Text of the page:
An author is expanding he or her ethos and logs in a scholar journal and popular article by quotation. The quotation is used in order to expand the knowledge of the paper and established a credible of a topic. According to Linton, Madigan and Johnson scientific paper stay away from using direct quotation for two reason “First the practice of rephrasing minimizes explicit attention to the language in which ideas are expressed and contributes to what George Dillon has called “the rhetoric of…

    Words: 296 - Pages: 2
  • Objectivity In Medicine

    This means that scientific knowledge becomes more objective overtime. Objectivity comes in degrees and thus something might be more objective than another, however, this does not eliminate objectivity in the one that is less objective. Over the years, philosophers of science have questioned several concepts of the idea of objectivity and have concluded that they are found to be questionable and at times unattainable. This has led these philosophers to question not only the attainability, but its…

    Words: 1270 - Pages: 6
  • Arguments Against Objectivity

    Donna Haraway and Vandana Shiva have argued against the idea that science needs objectivity. Haraway explains that objectivity, “has been used to signify a leap out of the marked body and into a conquering gaze from nowhere,” (Haraway 581). She says that objectivity is the, “transcendence and splitting of subject and object,” (Haraway 583). Their arguments against objectivity look at the role of individual objectivity within science. However, science needs objectivity in order to obtain the most…

    Words: 1543 - Pages: 7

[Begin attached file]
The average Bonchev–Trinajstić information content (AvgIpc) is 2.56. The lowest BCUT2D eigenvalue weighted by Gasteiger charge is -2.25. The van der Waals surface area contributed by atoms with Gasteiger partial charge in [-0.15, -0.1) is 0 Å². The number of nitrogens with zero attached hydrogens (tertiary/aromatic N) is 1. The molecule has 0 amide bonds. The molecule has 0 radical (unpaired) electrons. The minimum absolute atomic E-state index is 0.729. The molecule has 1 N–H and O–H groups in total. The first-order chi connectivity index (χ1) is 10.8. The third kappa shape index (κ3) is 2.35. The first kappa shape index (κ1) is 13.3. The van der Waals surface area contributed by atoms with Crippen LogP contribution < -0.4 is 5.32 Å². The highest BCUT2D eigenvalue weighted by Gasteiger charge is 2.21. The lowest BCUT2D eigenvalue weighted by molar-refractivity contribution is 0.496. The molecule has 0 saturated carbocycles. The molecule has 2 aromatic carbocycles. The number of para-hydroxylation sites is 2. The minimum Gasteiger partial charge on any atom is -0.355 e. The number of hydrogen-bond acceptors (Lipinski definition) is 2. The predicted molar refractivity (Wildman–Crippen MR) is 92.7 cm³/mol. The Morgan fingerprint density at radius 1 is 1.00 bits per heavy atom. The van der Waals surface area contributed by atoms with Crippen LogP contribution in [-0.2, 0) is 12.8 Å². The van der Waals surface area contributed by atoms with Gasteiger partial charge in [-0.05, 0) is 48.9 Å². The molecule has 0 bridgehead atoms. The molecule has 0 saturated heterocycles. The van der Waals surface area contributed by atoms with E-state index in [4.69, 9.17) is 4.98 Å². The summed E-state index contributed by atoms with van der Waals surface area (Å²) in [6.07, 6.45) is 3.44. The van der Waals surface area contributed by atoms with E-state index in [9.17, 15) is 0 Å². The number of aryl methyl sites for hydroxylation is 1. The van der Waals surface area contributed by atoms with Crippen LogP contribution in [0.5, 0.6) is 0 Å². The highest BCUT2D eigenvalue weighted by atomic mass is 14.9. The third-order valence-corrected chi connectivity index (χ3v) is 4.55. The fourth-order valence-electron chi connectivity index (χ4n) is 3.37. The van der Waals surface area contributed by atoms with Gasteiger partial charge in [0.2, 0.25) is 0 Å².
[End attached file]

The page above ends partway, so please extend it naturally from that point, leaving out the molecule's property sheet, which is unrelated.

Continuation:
• Objectivity In Sociology

    Sociologists have been arguing for a long time the possibility of studying society objectively. A society consists of a group of people living together to some extend in an organised way (Pathak, 2007: 86). Together, they make decisions to how things will be done and divide the responsibilities. The question is wether a society could be studied objectively. Objectivity is the state or quality of being unbiased or fair (Megill, 1994: 2). The positivists, including Emilie Durkhiem and Comte…

    Words: 1429 - Pages: 6
  • Objectivity In Night

    Elie Wiesel’s novel, Night, is another autobiography an experience during the Holocaust. What sets this book apart is Elie Wiesel’s own story. While many autobiographies from that time are full of torture and suffering, a pathetic life barely surviving until liberation, Elie’s story is different. He makes the decision to continue on with the harder path, not only against certain death, but against potential death. He does this when he decides to leave the camp with the rest of the prisoners even…

    Words: 357 - Pages: 2
  • Objectivity In Sociological Research

    However objectivity keeps on being an elusive objective at the down to earth level. Indeed one school of thought demonstrates that aggregate objectivity is a hallucination which can never be accomplished. Since all research is guided by specific perspectives and perspectives include subjectivity. The fundamental perspectives ought to be clarified. Further he felt that subjectivity creeps in at different stages over the span of sociological research. The exceptionally decision of topic is…

    Words: 1425 - Pages: 6